The flu has taken its first fatality of the year in Washington state. Even though the flu might not kill you, it very well might kill the person sitting the next table over at your favorite cafe.
Or the flu could kill your own uncle with diabetes or his pregnant co-worker or her brother who is fighting cancer or his aging mom or anyone else who has a weakened immune system for one reason or another and can’t fight off the flu.
It’s not just the flu itself that’s a problem
When you think of the flu, you probably think of a sore throat, runny nose, cough, body aches, fever and all those other nasty flu symptoms.
What you may not realize is that, for people who are less than healthy to start with, the flu precipitates other secondary medical problems: complications as severe as heart attack and stroke.
“The flu can bring about a hyperinflammatory response, coronary plaque disruption and increased clotting that can lead to a heart attack or a stroke, especially for those with an underlying chronic condition such as diabetes,” says Ravi Hira, M.D., an interventional cardiologist at Harborview Medical Center.
Those whose immune systems are compromised are far more vulnerable to infections secondary to the flu. A cancer patient’s ability to fight infection is hampered by not only their disease but also by treatments, such as chemotherapy, that weaken their immune system. This means that the flu can lead to complications like pneumonia and delays in life-saving treatments for diseases such as cancer.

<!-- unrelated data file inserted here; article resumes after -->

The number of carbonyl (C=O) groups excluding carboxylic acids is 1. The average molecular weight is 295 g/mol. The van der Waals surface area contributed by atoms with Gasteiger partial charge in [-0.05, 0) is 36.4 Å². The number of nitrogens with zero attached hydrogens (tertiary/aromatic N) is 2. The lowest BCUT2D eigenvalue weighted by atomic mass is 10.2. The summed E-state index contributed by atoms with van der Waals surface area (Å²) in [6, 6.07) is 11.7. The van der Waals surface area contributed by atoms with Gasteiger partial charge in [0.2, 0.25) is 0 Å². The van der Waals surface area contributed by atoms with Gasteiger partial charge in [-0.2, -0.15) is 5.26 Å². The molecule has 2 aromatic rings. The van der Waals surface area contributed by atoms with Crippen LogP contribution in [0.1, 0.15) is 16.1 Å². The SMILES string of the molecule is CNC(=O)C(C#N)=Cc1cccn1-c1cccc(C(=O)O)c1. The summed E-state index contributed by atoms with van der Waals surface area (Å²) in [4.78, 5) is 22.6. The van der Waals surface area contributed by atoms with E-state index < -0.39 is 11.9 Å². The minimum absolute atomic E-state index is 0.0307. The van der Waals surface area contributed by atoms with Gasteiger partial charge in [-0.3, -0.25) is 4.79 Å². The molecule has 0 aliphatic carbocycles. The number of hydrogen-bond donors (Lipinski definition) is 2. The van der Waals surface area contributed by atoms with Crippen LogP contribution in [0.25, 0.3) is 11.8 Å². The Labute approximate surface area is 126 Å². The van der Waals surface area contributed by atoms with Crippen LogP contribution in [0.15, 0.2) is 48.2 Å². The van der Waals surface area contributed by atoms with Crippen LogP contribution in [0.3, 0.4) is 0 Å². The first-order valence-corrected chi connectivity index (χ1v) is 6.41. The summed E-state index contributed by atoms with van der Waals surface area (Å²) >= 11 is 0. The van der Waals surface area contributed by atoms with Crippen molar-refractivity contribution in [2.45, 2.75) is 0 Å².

The underdeveloped immune system of younger children and infants also puts them at greater risk of the flu and ensuing complications. Same goes for pregnant women, who experience changes to their immune system, heart and lungs that make them more vulnerable and lead to complications such as premature labor, preterm birth or birth defects in their unborn children.
There are all kinds of statistics that support these facts. Pregnant women are about six times more likely to die from the seasonal flu than other people. In a study that looked at data from 2010 to 2014, flu vaccination reduced the risk of flu-associated death by 65 percent among healthy children. Getting a flu vaccine cuts the risk of death by half in people with heart failure.
Healthy people need to get vaccinated against the flu
So, what does it have to do with you?
Even though it’s the sickest among us who suffer the greatest consequence from the flu, it is healthy people who need to get vaccinated.
“What’s really interesting about influenza vaccination is that folks who are really healthy can be just mildly ill from the flu, but they’re the ones who are moving the flu around the community. Healthy adults are also the group that responds best to the flu vaccine, so they are the ones most likely to be able to stop its spread,” says John Lynch, M.D., M.P.H., who practices at Harborview’s Infectious Disease & Travel Medicine Clinic.
It’s called herd immunity
“It’s a math equation,” says Lynch.
There is a tipping point — once enough people are vaccinated, the flu can’t spread quickly because it encounters people who are protected against it. The flu virus runs into a dead end.
“Healthy adults are the most important group to get vaccinated,” says Lynch. “They are our best bet at stopping the flu in its tracks.”